Day 2 of our Memorial Day Appalachian Trail hike took us from Ten Mile Shelter in Connecticut to Telephone Pioneer Shelter in New York.
To start our morning, we came out of our tent to see a deer in the field. It was so peaceful in the early morning. We had Mittenshakes for breakfast. Mittenshakes are a recipe concocted by Mitten Camper. Yum! Frosty made them up before we left. He made mine without the coffee, and added extra brownie mix. To make my Mittenshake up in the morning, I just cut a corner of the baggie off and funneled the powdered ingredients into a Powerade bottle that was half full of water. I shook it up then let it bounce around in my pack. We drank them from a view point atop Ten Mile Hill.
I thought it was cool that the Wiley Shelter that we passed and the Telephone Pioneer Shelter both had Little Free Libraries.
Today had hiking in many different settings. We walked through open forest, by bogs, on a boardwalk, through farm fields, and over streams. We walked by one cool looking silo in a farm field. It was a sunny, hot day and walking through the open fields was a sweaty endeavor.
We came to a brook and stopped to get water and spotted a raccoon in a tree. Later we saw an owl sitting on a branch. Times likes these make me wish I had my Canon telephoto lens. We also found a turtle along the trail. He willingly stood still, so that I could photograph him.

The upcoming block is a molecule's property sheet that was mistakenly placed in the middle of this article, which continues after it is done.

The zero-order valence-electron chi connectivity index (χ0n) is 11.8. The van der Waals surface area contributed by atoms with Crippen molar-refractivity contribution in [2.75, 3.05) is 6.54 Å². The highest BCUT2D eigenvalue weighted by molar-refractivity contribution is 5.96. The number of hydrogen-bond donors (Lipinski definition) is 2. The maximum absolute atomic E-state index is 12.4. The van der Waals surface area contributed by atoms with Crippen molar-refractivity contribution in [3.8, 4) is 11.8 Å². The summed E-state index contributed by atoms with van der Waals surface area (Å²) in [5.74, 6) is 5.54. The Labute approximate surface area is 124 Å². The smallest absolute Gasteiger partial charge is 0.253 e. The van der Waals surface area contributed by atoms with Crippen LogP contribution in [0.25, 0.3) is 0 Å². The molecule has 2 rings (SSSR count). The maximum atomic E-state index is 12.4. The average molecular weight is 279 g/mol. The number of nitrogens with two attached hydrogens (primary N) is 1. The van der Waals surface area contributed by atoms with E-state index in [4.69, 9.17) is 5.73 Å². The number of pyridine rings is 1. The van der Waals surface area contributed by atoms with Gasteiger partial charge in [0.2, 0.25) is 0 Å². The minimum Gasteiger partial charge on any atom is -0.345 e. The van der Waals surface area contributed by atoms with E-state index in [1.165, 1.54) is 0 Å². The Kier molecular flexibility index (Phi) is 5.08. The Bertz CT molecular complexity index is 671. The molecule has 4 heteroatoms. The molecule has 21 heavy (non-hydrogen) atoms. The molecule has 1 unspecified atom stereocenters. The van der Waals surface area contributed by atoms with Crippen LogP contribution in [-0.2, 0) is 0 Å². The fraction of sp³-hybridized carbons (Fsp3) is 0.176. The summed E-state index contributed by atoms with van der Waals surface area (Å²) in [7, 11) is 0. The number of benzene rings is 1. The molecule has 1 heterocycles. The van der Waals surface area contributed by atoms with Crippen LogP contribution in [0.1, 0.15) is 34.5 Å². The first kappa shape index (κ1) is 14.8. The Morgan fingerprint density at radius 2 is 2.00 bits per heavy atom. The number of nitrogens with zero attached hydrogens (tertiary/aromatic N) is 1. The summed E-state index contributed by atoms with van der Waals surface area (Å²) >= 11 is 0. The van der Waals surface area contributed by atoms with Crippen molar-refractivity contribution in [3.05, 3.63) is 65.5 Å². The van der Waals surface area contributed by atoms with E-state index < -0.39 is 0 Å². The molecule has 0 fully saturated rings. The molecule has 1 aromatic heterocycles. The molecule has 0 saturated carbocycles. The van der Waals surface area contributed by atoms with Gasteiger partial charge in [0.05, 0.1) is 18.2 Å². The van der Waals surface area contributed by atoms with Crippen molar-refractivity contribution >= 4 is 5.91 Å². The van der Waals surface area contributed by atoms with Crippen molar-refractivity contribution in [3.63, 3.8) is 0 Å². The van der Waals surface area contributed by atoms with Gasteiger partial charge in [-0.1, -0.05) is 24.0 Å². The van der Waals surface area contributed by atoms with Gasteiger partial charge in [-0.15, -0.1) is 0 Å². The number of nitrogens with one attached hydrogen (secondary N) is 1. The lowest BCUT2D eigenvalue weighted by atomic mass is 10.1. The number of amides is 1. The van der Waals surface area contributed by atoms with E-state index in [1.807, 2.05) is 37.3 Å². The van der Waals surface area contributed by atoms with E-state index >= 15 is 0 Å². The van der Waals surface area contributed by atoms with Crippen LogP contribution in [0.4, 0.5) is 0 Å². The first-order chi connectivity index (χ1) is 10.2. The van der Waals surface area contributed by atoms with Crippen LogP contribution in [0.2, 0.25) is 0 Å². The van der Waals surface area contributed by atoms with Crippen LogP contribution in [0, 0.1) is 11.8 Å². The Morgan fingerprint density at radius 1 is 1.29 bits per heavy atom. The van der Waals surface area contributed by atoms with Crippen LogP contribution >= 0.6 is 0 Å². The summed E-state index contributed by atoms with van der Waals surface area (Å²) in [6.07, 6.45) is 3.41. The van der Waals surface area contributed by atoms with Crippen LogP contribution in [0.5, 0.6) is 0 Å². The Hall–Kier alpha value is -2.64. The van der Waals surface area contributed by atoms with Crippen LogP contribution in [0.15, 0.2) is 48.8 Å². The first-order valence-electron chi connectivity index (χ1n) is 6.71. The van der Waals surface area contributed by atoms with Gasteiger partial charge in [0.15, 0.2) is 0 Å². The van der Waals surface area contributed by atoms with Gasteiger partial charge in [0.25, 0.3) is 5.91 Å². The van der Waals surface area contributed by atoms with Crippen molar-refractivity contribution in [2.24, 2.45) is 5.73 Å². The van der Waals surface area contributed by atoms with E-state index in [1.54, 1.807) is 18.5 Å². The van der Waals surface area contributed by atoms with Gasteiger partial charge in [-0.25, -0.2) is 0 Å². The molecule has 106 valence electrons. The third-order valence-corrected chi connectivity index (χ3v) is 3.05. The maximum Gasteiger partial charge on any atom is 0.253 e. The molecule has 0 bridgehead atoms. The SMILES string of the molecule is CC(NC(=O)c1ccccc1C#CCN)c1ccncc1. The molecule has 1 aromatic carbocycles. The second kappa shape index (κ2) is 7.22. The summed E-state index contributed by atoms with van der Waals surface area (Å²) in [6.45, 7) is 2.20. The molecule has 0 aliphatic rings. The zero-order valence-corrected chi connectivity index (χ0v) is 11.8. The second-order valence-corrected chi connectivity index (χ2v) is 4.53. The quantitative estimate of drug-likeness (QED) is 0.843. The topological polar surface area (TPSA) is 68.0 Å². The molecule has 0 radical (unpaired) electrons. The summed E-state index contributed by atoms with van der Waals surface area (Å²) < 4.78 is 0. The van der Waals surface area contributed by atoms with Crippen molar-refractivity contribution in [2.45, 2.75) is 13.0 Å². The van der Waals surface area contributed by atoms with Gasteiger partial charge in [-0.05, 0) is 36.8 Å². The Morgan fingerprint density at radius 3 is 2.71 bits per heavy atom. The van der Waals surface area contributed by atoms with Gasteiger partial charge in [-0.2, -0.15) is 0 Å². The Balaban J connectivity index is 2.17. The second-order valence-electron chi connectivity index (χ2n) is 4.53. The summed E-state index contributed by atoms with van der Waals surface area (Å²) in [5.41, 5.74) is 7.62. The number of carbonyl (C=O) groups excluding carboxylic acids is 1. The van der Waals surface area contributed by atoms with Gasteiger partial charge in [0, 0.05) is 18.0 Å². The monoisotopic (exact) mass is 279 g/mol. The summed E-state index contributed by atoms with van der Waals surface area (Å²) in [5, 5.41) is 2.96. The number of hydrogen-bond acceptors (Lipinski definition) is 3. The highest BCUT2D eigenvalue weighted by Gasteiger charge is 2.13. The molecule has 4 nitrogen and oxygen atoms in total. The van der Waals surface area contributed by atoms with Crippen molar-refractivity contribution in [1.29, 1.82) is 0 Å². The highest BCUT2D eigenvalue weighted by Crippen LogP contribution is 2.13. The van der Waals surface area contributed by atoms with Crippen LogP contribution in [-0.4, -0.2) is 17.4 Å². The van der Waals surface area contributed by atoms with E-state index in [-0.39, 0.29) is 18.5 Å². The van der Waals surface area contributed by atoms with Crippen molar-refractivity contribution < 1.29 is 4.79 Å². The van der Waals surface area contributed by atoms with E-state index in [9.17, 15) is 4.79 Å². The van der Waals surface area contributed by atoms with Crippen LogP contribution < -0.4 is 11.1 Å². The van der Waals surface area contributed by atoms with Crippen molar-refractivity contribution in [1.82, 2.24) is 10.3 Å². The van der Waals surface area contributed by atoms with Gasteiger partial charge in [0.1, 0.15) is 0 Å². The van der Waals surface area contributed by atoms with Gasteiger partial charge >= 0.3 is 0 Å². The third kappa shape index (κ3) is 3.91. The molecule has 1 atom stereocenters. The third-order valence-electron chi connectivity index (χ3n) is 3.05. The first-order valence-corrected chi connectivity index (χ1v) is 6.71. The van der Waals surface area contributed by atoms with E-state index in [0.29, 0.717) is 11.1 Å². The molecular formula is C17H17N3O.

On this section of trail, we crossed a railroad stop. The train goes to and from New York City. There is a little bench here where hikers can wait for the train. About a mile before we got to the train stop, we started encountering many fresh hikers. The train had just dropped off all these hikers.
After the train stop, the trail is a boardwalk through a marsh. On a wide spot on the boardwalk, there was a sitting area with two Adirondack chairs. One was labelled Georgia; while the other said Maine. After the boardwalk, we entered the woods. It was great to be out of the sun, but then the eye gnats attacked us. These non-biting insects can drive you batty. They stay and fly right in front of your eyes and ears.
We spent the evening at the Telephone Pioneer Shelter. There was very little flat ground here. The one flat spot was too small for our tent and already occupied. We set up on an incline. There was a nice stream near this shelter for water. There were great sitting rocks adjacent to the stream. While at the stream sitting, we heard a load crash. A tree fell in the woods, but we were there to hear it.
Two thru-hikers were at the shelter, as well as 6 or so weekenders. One young couple was on their first overnight hike. They had just got off the train from NYC and were very interested in learning about backpacking. We all had some good conversation before hiker midnight.